Rainmaking, rethinking, and client retention
Bob Spence explores how ‘rainmaking’ can assist in client retention
Conversations continue to take place regarding the future activity of finding and keeping clients, as we eventually move past the current crisis. Underlying all such conversations recurs one significant question: ‘Will I be okay, once everything goes back to normal?’
The blunt answer is that almost nobody is going to be ‘just okay’ when this happens. In any time of crisis, it is rare for people to just hold steady at exactly where they were before. There will be clear winners and clear losers.
There are practical alternatives to the approach of the Dickens character Wilkins Micawber noted for the optimistic belief that: "Something will turn up". Better to take the view that ‘nothing will turn up’ unless you make it?
The laws of likelihood exist in rainmaking just as in a casino. In a casino you gamble with money and in rainmaking you speculate with time. In either case it is better to understand the odds and try and work them to your favour.
New social habits have formed in the past twelve months. According to Dr Phillipa Lally in the European Journal of Social Psychology, it takes on average 66 days to form habit.
It is also unlikely that old habits will bring new results. So, what will tip the odds in our favour within this uncertain future environment?
Rainmaker PRO software, part of the Barclays Eagle-Lab LawTech community, commissioned a pre-COVID questionnaire, responded to by 317 business development leaders across the US. All were qualifiers of a business development competence referred to as the Million Dollar Round Table. Their number one feature was the value placed on long-term relationships and satisfied clients – or ‘pre-informed sources’. These people can accurately vouchsafe your worth and are able to introduce you to other parties.
Their key advice was that last year’s best client can introduce you to this year’s best client... if only you know how to ask. In arithmetic, this is known as the ‘1° of separation model’ –as you are one introduction away from a potential user of your services. (The concept of 6° of separation is where you pick a random person and connect yourself to them through other people via six introductions).
Research by MediaDynamics shows that, online, you are competing with:
- Average number ads/brand exposures daily per person: 5000+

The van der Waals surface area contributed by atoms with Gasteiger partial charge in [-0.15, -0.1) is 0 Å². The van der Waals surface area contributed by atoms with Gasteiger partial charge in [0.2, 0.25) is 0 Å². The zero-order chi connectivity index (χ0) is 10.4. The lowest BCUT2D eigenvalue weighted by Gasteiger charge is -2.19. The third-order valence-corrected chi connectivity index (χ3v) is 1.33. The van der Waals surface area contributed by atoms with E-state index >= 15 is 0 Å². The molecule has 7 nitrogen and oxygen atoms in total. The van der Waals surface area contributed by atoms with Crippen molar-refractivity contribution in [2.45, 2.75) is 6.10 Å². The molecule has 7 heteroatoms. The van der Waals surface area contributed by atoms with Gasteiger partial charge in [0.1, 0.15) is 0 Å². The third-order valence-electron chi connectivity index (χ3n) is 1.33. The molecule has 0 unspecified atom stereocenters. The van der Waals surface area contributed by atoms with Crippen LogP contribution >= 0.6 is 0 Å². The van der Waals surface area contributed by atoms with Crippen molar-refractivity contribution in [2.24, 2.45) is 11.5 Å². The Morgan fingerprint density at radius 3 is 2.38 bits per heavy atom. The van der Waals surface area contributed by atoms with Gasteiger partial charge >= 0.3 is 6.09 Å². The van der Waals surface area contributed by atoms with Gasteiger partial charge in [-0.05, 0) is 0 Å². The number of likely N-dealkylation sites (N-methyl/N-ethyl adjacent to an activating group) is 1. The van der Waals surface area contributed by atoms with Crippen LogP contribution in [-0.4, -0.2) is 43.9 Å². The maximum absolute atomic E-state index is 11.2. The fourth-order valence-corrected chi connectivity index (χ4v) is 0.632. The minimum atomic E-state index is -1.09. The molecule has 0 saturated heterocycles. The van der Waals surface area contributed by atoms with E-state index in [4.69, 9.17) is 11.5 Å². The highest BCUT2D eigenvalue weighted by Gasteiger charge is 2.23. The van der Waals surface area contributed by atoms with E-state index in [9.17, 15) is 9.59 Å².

- Average number of ads only exposure daily: 362
- Average number of ads only noted daily: 153
- Average number of ads of which we had some awareness daily: 86
- Average number of ads only that made an impression engagement daily: 12
While we are not in the US and that this is pre-pandemic data, UK online behaviour might be different. However, it is possible 12 months on from the start of the pandemic the figures could be more dramatic. Whichever way, due to the amount of noise in the online marketplace, you are competing with a lot of other marketing messages, regardless of how well your offer is crafted.
Furthermore, the ‘Ebbinghaus forgetting curve’ states that 80 per cent of new information is forgotten within 30 days. Due to the sheer volume of marketing messages, it may become harder to rely on online platforms to connect your value with your key market environments.
Wilkinson Read specialise in the ‘date-to-results’ approach to developing the success of a practice. One of the software tools available is Rainmaker PRO, containing a data-to-results algorithm has shown:
1° separation: Maximum probability of introduction: 82 per cent.
2° separation: Maximum probability of introduction: 17 per cent.
3° separation: Maximum probability of introduction: 0.8 per cent.
1. It takes approximately 66 days to create a habit. (How does this effect your client market)?
2. US rainmakers manage networks of 37 connections. (How many connections are your managing)?
3. 1° of separation = 82 per cent maximum probability of creating an introduction. (Why try anything else)?
4. ‘Pre-informed’ sources are more likely to make a successful introduction. (Who can do this for you)?
5. ‘Pre-informed’ sources rank No. 1as a method of sourcing qualified work. (Are you leveraging this)?
6. Average number of online exposures daily per person = 5000+. (Can you cut through this)?
7. Average number of online ads creating an impression per day = 12. (Will you be one of the 12)?
8. Ebbinghaus states 80 per cent of new information is forgotten within 30 days. (Will you be recalled)?
Bob Spence is a Trainer and Coach with Wilkinson Read & Partners, and was formerly business development coach for Coutts Bank, 440 The Strand.